A good olive oil can make a huge difference in a meal, but it can also be very expensive. The key is to consider your cooking application. If you are using olive oil to cook meat, fish, or vegetables, use the cheaper stuff. However, use the good stuff for drizzling on top when serving or when you are making vinaigrettes. Extra-virgin olive oil shouldn't be subjected to high heat and delivers it's distinctive flavor best when used for finishing or for dressings. If most of your olive oil use is through nonheat methods, it's worth it to spend extra on really good extra-virgin olive oil.
When it comes to meat and poultry — and even fish — you can save money by choosing cheaper cuts and stocking up when the supermarket has sales. For example, boneless, skinless chicken breasts are typically a pricey cut of chicken, but using thighs is a lot cheaper — and thighs actually taste better because they have a little bit of fat on them. Another economical choice is a whole bird because you can use almost every single part of it in a few different meals.
If you are marinating meat, poultry or fish then you can get away with cheaper cuts. If you are using meat in a stew, soup or casserole, then cheaper cuts are the way to go. However, if you are cooking your meat, poultry or seafood quite simply with just a little salt and pepper, then you will want to use a higher quality — and more expensive — cut or part because the focal point of the dish is going to be it's characteristic flavor (not the added flavor of heavy sauces or marinades).
The cost of organic produce can quickly add up, but you don't need to always buy organic. It is good to buy organic fruits and vegetables where you are eating the peel or the entire thing, like apples or lettuce. Produce with peels or skin that you remove like bananas, you can buy conventional. Speaking of produce, to keep costs down, stay clear of those precut fruits and veggies, you can do it yourself for a way lower cost. (Avoid the dirty dozen of produce.)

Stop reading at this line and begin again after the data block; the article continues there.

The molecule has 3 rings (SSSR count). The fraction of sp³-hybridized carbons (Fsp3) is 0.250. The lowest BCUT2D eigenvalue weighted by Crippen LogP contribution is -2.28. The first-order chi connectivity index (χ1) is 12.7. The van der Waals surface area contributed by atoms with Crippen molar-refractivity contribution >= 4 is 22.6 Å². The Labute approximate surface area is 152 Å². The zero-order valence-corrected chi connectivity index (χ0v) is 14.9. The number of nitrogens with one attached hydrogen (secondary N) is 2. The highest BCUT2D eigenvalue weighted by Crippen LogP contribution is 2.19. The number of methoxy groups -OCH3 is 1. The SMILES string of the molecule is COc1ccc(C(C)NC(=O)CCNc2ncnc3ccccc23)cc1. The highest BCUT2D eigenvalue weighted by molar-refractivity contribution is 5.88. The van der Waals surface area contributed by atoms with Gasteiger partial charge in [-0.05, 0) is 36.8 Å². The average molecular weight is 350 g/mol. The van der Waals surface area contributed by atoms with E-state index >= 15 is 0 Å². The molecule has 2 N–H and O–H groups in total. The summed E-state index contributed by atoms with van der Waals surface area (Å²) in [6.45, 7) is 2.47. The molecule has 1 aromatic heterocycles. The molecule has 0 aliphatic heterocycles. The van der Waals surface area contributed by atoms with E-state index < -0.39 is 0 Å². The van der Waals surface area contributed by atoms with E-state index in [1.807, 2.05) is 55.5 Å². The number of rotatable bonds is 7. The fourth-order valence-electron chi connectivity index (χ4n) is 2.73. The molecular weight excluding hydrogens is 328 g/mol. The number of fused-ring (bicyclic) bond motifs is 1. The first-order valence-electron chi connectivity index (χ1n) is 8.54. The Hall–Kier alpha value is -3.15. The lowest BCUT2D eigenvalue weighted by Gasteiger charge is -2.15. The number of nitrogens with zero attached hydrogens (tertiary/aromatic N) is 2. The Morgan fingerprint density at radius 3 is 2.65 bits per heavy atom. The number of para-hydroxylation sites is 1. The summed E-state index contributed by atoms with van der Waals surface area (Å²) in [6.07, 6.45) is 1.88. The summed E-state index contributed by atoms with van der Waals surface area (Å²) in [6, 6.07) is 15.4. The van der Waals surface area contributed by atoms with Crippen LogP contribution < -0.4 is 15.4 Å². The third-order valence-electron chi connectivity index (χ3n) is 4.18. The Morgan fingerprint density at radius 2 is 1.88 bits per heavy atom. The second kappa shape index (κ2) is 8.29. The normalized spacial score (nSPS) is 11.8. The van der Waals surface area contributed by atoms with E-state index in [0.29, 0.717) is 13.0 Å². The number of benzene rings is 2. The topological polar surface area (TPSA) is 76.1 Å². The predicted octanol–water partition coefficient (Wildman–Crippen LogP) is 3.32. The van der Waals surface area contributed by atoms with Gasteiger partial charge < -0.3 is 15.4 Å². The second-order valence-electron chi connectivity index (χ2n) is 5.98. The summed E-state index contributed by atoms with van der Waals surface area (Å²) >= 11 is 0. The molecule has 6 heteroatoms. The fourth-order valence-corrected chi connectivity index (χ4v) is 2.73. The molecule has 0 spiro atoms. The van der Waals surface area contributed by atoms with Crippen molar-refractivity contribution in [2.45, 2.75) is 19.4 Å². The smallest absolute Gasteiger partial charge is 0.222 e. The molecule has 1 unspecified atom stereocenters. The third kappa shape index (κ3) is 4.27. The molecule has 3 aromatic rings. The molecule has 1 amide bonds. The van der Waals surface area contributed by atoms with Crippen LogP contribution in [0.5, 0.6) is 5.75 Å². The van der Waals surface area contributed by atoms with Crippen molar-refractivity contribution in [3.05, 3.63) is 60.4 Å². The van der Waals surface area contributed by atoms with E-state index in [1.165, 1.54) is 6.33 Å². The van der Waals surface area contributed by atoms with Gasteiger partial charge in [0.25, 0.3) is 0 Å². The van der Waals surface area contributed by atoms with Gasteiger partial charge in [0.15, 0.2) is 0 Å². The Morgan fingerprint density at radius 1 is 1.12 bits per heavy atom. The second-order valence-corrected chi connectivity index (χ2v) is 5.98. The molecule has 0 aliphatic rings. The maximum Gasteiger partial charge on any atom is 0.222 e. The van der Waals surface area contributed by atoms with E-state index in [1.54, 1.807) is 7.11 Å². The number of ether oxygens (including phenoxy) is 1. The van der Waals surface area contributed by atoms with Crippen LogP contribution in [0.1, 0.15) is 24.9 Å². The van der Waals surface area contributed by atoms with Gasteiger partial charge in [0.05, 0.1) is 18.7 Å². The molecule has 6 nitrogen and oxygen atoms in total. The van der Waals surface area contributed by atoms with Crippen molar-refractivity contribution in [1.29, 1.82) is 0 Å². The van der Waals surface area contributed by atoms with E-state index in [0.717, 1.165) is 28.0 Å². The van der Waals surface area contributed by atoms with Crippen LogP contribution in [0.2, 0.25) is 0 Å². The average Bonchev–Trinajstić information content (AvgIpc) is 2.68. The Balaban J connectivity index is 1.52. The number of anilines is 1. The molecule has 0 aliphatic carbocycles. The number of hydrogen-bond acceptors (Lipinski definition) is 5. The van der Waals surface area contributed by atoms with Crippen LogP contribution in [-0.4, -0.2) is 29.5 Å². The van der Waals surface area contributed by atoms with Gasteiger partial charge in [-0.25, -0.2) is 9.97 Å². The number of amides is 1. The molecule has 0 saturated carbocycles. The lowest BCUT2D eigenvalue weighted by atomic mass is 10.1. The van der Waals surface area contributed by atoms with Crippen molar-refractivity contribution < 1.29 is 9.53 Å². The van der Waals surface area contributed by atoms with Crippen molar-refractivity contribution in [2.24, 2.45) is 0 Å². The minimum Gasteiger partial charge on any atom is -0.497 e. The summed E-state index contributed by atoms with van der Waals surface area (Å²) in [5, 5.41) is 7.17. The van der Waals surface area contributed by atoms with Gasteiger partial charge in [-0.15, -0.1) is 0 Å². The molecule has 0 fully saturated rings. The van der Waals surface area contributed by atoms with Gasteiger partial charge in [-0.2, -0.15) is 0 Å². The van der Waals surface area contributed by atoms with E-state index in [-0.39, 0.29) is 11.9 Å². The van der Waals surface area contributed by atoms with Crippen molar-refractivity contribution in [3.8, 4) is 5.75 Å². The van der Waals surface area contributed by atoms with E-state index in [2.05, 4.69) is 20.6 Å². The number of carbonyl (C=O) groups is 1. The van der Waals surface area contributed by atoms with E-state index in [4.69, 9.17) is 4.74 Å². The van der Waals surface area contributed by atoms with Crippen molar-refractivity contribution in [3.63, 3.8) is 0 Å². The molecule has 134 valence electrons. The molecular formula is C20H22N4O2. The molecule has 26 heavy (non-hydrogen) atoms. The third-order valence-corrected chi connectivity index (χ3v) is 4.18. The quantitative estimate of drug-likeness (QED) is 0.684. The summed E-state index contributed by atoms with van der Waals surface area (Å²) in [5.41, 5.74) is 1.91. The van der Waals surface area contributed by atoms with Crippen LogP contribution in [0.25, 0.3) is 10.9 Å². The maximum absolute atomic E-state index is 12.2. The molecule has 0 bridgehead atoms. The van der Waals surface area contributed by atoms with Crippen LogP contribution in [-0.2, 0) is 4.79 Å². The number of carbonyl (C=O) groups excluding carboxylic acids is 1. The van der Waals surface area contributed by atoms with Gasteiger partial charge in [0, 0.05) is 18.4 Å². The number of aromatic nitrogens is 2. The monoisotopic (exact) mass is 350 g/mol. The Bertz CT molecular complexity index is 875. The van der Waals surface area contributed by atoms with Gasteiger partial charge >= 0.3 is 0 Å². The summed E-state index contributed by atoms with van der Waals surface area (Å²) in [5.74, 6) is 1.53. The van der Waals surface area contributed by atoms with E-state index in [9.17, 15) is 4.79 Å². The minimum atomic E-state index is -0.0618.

Cheese, no matter where it comes from can be fairly expensive, but domestic is usually cheaper. Most of the cheeses in the United States are comparable with imported cheeses, from say France, but if you must have your $20 a pound French Brie, then only buy it when pairing it with wine or when making a really good Brie sandwich. You only want to use the expensive stuff when you are not doing much else with it, except eating it as is. You can get away with the domestic cheese when making grilled cheese or using it on a burger or sandwich that will have extra garnishes like mayonnaise or cold cuts. Another tip: Take advantage of the locally-grown cheeses in your area — they should be less pricey because you aren't paying for the shipping and handling costs.
Cheap wines that taste cheap are hardly worth even a small investment, but you don't need to buy the most expensive bottle. Talk to your local sommelier or wine expert about wines that offer great taste at a great value. Even if you are cooking with wine, like making a red wine sauce, use a mid-range wine to ensure your dish has a great flavor. Another good idea is to use boxed wine when throwing a party - it is more budget-friendly than serving bottles.
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